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Bid Checklist

Thursday, October 02, 2003 05:37 pm

Bid Checklist

An accurate, thorough bid is an essential element in the contracting process. Yet the complexity of the documentation and the rush of final preparation create many potential pitfalls. The responsiveness, or acceptability, of a bid is one of the most frequently disputed issues in construction contracting.

This two-part article is intended to serve as a basic checklist of bid responsiveness, highlighting those items that commonly cause a bid to be challenged. Bidders should review their own bids for these potential problems. And, when advantageous, bidders should review competing bids after bid opening. Project owners, of course, have their own vital interests with regard to the sufficiency and conformity of bids and bid security. Owners need to be able to enforce their contract requirements and hold bidders to the stated price.

It will be noted that the cases cited in this article are from the federal contracting arena. Those rules are stricter - and more sternly enforced - than the competitive bidding rules in many state and local jurisdictions where there is a greater tendency to allow the discretionary waiver of "minor informalities."Additionally, the increased use of competitive negotiation procedures has altered the concept of bid sufficiency.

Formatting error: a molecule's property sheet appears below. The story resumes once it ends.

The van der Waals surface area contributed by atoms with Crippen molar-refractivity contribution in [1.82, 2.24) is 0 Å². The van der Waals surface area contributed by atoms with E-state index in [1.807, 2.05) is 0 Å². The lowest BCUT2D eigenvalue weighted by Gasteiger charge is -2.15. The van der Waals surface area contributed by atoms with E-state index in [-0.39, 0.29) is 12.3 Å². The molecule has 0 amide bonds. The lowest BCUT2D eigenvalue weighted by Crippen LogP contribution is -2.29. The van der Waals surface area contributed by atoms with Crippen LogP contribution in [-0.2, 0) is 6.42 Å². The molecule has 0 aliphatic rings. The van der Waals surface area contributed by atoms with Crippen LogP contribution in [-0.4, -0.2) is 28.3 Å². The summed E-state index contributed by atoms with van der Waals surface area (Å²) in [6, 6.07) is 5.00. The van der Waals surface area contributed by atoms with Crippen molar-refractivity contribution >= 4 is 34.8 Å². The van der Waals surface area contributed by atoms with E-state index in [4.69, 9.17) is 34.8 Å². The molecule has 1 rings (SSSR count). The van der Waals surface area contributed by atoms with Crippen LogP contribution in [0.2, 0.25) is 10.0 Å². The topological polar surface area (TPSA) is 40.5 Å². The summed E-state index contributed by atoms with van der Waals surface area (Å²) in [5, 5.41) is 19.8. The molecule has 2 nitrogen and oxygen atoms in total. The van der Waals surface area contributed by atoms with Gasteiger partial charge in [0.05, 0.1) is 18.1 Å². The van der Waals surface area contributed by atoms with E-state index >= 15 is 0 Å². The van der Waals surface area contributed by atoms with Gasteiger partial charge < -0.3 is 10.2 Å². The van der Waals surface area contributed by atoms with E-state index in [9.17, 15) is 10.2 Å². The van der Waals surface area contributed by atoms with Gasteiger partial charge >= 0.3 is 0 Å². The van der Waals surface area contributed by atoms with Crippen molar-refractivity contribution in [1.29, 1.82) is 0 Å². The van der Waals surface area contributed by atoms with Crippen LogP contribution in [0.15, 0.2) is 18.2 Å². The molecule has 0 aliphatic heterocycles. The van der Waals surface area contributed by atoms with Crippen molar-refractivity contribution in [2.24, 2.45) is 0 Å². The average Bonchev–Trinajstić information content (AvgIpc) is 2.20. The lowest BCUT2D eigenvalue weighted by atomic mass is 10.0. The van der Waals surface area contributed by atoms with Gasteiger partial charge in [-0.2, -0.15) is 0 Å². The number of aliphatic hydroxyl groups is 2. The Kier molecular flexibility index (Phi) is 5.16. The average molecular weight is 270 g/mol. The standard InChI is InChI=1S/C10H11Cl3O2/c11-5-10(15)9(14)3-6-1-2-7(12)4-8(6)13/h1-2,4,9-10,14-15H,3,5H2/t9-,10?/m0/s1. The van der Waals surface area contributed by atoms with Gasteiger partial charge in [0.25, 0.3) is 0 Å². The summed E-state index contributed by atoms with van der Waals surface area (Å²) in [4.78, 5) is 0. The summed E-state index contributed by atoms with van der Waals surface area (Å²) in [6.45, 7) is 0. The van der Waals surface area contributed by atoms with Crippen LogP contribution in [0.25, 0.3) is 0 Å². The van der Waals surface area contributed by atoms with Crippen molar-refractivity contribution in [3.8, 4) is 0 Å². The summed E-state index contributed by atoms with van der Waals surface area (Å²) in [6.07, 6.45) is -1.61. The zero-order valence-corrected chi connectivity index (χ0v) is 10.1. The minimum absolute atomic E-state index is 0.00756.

Nonetheless, a compelling argument can be made that regardless of the forum, every bid or proposal should be as accurate and complete as possible. Time invested at the outset can prevent subsequent disputes and misunderstandings. Timeliness

In order to be responsive, a bid must be timely. A bid received by the project owner after the stipulated deadline is not eligible for acceptance. The strict application of this rule on federal contracts has caused bidders to challenge these determinations down to the minute.

When the clock in the bid opening room ticked to the designated time - 3:00 p.m. - the bid opening officer could reasonably declare bidding closed. The officer was not obligated to wait until the clock moved to 3:01. Matter of Nueva Construction Co., Inc., Comp. Gen. No. B-270009 (January 16, 1996); CCM March 1996, p. 5.

Given the significance of the click of a clock, it is not surprising that questions arise as to which clock governs. It was ruled in one case that a procurement official reasonably relied on the clock closest to the designated delivery point and not on a clock in an adjacent confer [...]

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